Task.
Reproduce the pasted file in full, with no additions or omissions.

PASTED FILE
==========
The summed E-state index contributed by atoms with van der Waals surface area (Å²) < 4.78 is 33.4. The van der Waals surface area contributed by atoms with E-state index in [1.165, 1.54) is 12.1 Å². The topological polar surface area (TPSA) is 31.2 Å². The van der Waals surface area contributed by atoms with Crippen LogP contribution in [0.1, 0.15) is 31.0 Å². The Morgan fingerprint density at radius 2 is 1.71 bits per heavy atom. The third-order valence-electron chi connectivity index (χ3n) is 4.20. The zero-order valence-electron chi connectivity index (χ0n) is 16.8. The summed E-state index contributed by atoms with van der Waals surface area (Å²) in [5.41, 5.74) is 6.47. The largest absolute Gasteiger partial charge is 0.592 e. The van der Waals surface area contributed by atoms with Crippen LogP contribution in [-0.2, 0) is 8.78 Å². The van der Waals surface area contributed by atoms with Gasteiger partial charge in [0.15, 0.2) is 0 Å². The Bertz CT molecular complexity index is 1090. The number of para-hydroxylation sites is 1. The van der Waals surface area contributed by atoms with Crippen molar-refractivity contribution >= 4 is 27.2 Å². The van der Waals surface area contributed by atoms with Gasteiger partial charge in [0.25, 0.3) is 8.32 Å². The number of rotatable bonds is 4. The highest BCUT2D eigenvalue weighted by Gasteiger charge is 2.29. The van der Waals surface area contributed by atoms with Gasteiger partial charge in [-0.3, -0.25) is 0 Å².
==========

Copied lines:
The summed E-state index contributed by atoms with van der Waals surface area (Å²) < 4.78 is 33.4. The van der Waals surface area contributed by atoms with E-state index in [1.165, 1.54) is 12.1 Å². The topological polar surface area (TPSA) is 31.2 Å². The van der Waals surface area contributed by atoms with Crippen LogP contribution in [0.1, 0.15) is 31.0 Å². The Morgan fingerprint density at radius 2 is 1.71 bits per heavy atom. The third-order valence-electron chi connectivity index (χ3n) is 4.20. The zero-order valence-electron chi connectivity index (χ0n) is 16.8. The summed E-state index contributed by atoms with van der Waals surface area (Å²) in [5.41, 5.74) is 6.47. The largest absolute Gasteiger partial charge is 0.592 e. The van der Waals surface area contributed by atoms with Crippen LogP contribution in [-0.2, 0) is 8.78 Å². The van der Waals surface area contributed by atoms with Gasteiger partial charge in [0.15, 0.2) is 0 Å². The Bertz CT molecular complexity index is 1090. The number of para-hydroxylation sites is 1. The van der Waals surface area contributed by atoms with Crippen molar-refractivity contribution >= 4 is 27.2 Å². The van der Waals surface area contributed by atoms with Gasteiger partial charge in [0.25, 0.3) is 8.32 Å². The number of rotatable bonds is 4. The highest BCUT2D eigenvalue weighted by Gasteiger charge is 2.29. The van der Waals surface area contributed by atoms with Gasteiger partial charge in [-0.3, -0.25) is 0 Å².